On a sweltering day like today, a healing drink of cold water on a public golf course can be rather hard to come by. Turns out it's sort of a tough decision for Minnesota golf course operators whether to provide a few coolers for customers, many of whom develop a mighty thirst during a typical four to five hour round (especially those who walk rather than drive a power cart).
Anoka's Greenhaven course removed its on-course water coolers at the beginning of season.
"It was not an easy decision," said General Manager Larry Norland, who admits to a smidgen of worry about golfers becoming dehydrated.
A water cooler enclosure sits empty near the 14th tee at Greenhaven golf course in Anoka, Minn. (MPR Photo/Bob Ingrassia)
Norland said it was getting too expensive to comply with the Minnesota Department of Health's extensive guidelines for the safe dispensation of drinking water on golf courses. Norland figures it would run the course up to $6,000 per year in extra labor costs.
The Health Department issued the guidelines in 2004 in response to the death of an Arizona teenager in 2002. The 15 year-old golfer died, and 82 others were sickened, after contracting the Norwalk virus. Arizona health authorities believe the common link was the on-course water coolers at the Thunderbirds Golf Course in Phoenix. The course ended up settling a lawsuit from the boy's parents for $3 million.
Greenhaven golfers can get water inside the clubhouse at the beginning of their round, of course, and can fill up as they pass the building again during the course of play, but that's clearly less convenient and adds to the length of play. And as any golfer knows, courses try to get you to play as fast as possible.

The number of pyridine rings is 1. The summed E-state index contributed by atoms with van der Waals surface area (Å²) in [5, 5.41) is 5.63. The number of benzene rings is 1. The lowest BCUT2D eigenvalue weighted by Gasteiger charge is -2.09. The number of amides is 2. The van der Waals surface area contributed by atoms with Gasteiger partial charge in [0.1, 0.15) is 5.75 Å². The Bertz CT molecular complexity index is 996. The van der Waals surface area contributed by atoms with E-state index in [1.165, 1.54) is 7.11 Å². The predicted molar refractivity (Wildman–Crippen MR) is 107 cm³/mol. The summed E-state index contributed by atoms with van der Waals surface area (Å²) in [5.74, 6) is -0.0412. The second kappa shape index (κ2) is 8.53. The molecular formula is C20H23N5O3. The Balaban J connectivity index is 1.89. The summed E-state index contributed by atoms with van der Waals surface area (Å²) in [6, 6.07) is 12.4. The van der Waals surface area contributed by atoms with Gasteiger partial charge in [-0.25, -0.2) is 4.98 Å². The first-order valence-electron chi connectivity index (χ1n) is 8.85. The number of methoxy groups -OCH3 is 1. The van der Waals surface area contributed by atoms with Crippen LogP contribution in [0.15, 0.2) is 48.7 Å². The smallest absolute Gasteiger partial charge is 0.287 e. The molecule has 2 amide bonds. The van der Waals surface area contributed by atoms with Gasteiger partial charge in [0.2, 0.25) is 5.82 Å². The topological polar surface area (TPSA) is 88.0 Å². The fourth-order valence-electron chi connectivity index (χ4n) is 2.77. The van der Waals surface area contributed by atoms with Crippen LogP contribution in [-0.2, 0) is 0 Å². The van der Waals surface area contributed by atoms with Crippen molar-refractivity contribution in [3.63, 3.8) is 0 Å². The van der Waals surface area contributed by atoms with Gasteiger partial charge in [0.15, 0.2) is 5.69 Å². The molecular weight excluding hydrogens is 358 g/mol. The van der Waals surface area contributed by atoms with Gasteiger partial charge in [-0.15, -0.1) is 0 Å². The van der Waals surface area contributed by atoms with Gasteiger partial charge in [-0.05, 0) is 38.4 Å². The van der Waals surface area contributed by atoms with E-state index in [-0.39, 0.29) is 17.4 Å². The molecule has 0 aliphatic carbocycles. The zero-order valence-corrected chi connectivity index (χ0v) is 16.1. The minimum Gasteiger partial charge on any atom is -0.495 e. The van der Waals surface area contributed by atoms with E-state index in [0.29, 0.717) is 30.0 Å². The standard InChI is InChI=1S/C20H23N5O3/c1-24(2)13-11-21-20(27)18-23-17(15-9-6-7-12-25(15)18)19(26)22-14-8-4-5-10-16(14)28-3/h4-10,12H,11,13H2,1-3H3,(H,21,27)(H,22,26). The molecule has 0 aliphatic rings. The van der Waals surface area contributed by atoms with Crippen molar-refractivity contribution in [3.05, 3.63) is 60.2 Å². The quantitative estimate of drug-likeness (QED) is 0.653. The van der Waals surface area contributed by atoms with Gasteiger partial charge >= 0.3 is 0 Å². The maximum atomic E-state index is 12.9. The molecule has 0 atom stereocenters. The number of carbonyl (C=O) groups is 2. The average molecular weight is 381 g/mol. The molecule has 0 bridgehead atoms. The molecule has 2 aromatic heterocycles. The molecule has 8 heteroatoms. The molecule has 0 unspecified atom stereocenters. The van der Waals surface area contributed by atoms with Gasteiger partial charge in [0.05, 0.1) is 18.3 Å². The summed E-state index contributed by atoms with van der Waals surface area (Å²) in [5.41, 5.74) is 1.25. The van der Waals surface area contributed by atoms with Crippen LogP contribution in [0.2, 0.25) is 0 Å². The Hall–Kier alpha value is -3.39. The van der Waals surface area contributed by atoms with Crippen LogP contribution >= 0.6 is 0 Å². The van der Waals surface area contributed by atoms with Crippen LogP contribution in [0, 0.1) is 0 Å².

Plenty of other Minnesota courses no longer provide drinking water, partly because they fear lawsuits over contamination. They include Theodore Wirth, Three Rivers, Pebble Creek, Southbrook, Albion Ridge and Glen Lake.
Many other golf course have made the opposite decision of course, believing they can reduce the risk of health problems by careful handling of water. Indeed, there appear to be no accounts of golf course water cooler-induced illnesses in Minnesota.
"I don't know of any health instances at all," said Gary Edwards of the Minnesota Department of Health.
Workers at the Inver Wood golf course in Inver Grove Heights bleach their coolers every night, and wear gloves when filling them with clean water and ice.
"It can be a problem not having water out there for golfers," said Inver Wood manger Al McMurchie. "You can just as easily get sued is someone heat strokes on you."
It does cost extra to provide safe coolers, said McMurchie, but it's worth it from a customer service standpoint. "People get a bad taste in their mouths when they have to spend two bucks on a bottle of water," he said.
McMurchie says the Health Department checks on its water handling practices once a year.
Courses that continue to provide on-course water, or are watering their customers again after having pulled coolers for a time, include Meadowbrook, River Oaks, Bluff Creek, Chominix, Braemar and Ramsey County courses. Many are now using sanitary plastic liners in their coolers to minimize the risk of contamination.
It's the golf course's responsibility to water the grass, not the golfers. Hot day? Bring your own water.
Baker National (part of Three Rivers Parks) hasn't had water on its courses in at least three years because of the state regulations.